 Another opportunity to significantly reduce building energy use is commissioning
and re-commissioning of units and systems as well as maintenance to make sure
they continue to run.
 Most energy regulations and standard focus on the design of the units but very little
attention is paid to the installation and operation
 Studies have shown that significant energy can be saved by proper installation and
maintenance of units
 Efforts in this area would reduce the overall energy of a building as well as reduce
refrigerant leaks by routine maintenance of the units
 AHRI, ASHRAE and other organizations can help with the development of standards,
continued training and certification of technician.
52
Option 5 – Commissioning and Re-commissioning
 Typically efficiency standard focus on
the “as designed performance”
 We all know that equipment is often
not properly commissioned
 We also know that maintenance is an
issue and the general practice is to fix
when it fails.
 There are also issues with technicians
training as well as turnover
 As an organization of manufacturers
we tend to focus on rating and testing
standards, but there is a lot we could
do with guidelines and best practices
to make sure equipment is
commission and maintained.
 Some recent audit studies of
commercial rooftops in California
show some very poor commissioning
as well as maintenance
53
Option 6 - Diagnostics
 Along with commissioning, advanced diagnostics can be a valuable tool to insure
proper operation and maintenance of units.
 When advanced controls diagnostics can be included into the equipment which can
be used to insure proper operation of the unit as well as assist in maintenance
 Recently there has been interest in this approach as part of the DOE rooftop
challenge, and California has added diagnostic to their proposed Title 24 2013
standard for economizers and are evaluating more for 2016
 At this years AHRI/ACCA joint futures meeting diagnostics was chosen as one of the
top three priorities that we should focus on as an industry
 It was also highlighted at a Smart Grid DOE meeting last week at NREL
 This is another area where AHRI, ASHRAE, and other organization members could
help in establish guidelines and protocols.
54
Option 6 - Diagnostics
 Shown is the summary slides
from the AHRI/ACCA joint futures
recommendation on diagnostics
 They also question why the HVAC
industry can not use a common
diagnostics plug like the auto
industry OBD plug
55
Future Roadmap
Our Historical approach of using prescriptive requirements for components has been used
since the 1970’s and is reaching the technological limits and alternate approaches need to
be considered
Future Energy
Reduction Strategies
?
Historical approach using
prescriptive component
requirements
Status Quo - We feel this
will have limited success
and will be costly
Subsystems and Systems
Approach
Change required - will require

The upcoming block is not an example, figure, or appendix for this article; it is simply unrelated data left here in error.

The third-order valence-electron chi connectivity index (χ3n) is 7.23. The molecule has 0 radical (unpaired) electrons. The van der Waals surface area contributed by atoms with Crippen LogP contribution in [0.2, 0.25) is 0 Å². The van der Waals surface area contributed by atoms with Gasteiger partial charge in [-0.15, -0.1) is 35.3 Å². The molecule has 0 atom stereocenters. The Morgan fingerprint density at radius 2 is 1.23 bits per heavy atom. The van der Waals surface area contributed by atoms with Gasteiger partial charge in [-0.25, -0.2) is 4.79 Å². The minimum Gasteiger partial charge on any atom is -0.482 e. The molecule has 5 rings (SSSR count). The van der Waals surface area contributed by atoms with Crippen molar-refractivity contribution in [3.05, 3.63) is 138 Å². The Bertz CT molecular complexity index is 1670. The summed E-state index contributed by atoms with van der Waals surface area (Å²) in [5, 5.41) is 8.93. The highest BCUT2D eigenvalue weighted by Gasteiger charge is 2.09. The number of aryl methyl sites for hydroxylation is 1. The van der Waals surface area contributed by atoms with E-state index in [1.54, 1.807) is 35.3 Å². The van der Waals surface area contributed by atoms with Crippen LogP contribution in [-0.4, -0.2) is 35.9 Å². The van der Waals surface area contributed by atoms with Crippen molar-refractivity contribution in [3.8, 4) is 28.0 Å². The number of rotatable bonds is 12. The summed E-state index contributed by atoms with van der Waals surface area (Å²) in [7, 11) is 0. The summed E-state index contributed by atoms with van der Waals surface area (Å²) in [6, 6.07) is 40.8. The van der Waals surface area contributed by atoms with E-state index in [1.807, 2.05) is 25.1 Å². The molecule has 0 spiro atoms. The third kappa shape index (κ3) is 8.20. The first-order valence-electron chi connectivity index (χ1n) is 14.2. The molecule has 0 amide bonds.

different tools, revision to standards
and to federal laws
56
Systems Steering Committee Initiatives
57
AHRI Systems Working Initiatives
 The Systems steering committee has identified 16 initiatives that AHRI should focus on;
1. Indentify Industry Standard Systems
2. Strategy to support the use of system rating maps
3. Develop system rating and analysis computer tools
4. Identify new full load and part load metrics
5. New research projects to support the analysis of systems
6. Form Super-sections that can be used for systems analysis and certification
7. Develop Guidelines/standards for combined ratings
8. Develop procedures for electronic transfer of rating maps and support of ASHRAE 205
9. Indentify Products that are not covered by AHRI Standards
10. Strategy for Smart Grid Interface
11. Retrofit Strategies including tools and guidelines
12. Strategy for Building Interface Controls
13. Develop new guidelines for application of products and maintenance
14. Develop AHRI Standards and Guidelines for Diagnostics and Prognostics
15. Legislative and Standards Changes
16. Communications
58
Overall Work Plan
Building Energy Savings
Task 16 - Communications
Building & HVAC Design
Building Operation
Other Initiatives
Codes and Standards
Complete HVAC
Systems Approach
Subsystem Approach
New Equipment
Metrics
Task 1 – System
Diagrams
Task 2 – System
Rating Maps
Task 4 – Full and Part
Load Metrics
Task 10 – Smart Grid
Task 6a – Super
Sections
Task 15a – Legislative
Structure
Task 2 – System
Rating Maps
Task 7 – Combined
System Ratings
Task 2 – System
Rating Maps
Task 12 – Building
Controls
Task 6b – Certification
Programs
Task 15b – Overall
Efficiency Approach
Task 3 – System
Evaluation Tools
Task 13 – Application
& Maintenance
Task 9 – Products &
Certification
Task 15c – Cost
Justification
Task 8 – Electronic
Transfer of Ratings
Task 14 – Diagnostics
& Prognostics
Task 11– Retrofit
Strategies
Task 5 – New
Research
Group to lead the development
Systems Steering
Committee
59
Shared
Sections
Other
Shared
Task 1 – System Diagrams
 The objective of this task is to indentify standard industry HVAC systems that can be used to
define system level efficiency and metrics for a higher level approach to setting efficiency
requirements as well as evaluating systems.
 The systems should include all components used to condition and ventilate the space
Water Cooled Chiller
Air Cooled Chiller
6
Upper Tray (~95ºF)
Two-Pipe Fan Coil Unit (FCU)
Fan
Condenser
Water
Impeller
Fill
Return
~55ºF
Compressor
Chilled
Water
Chiller (Evaporator)
5
7
3
7
7
VAV
Terminal
VAV
Return
Air
VAV
Terminal
VAV
7
7
VAV
Terminal
To
Room
Terminal
Primary
Air
7Drive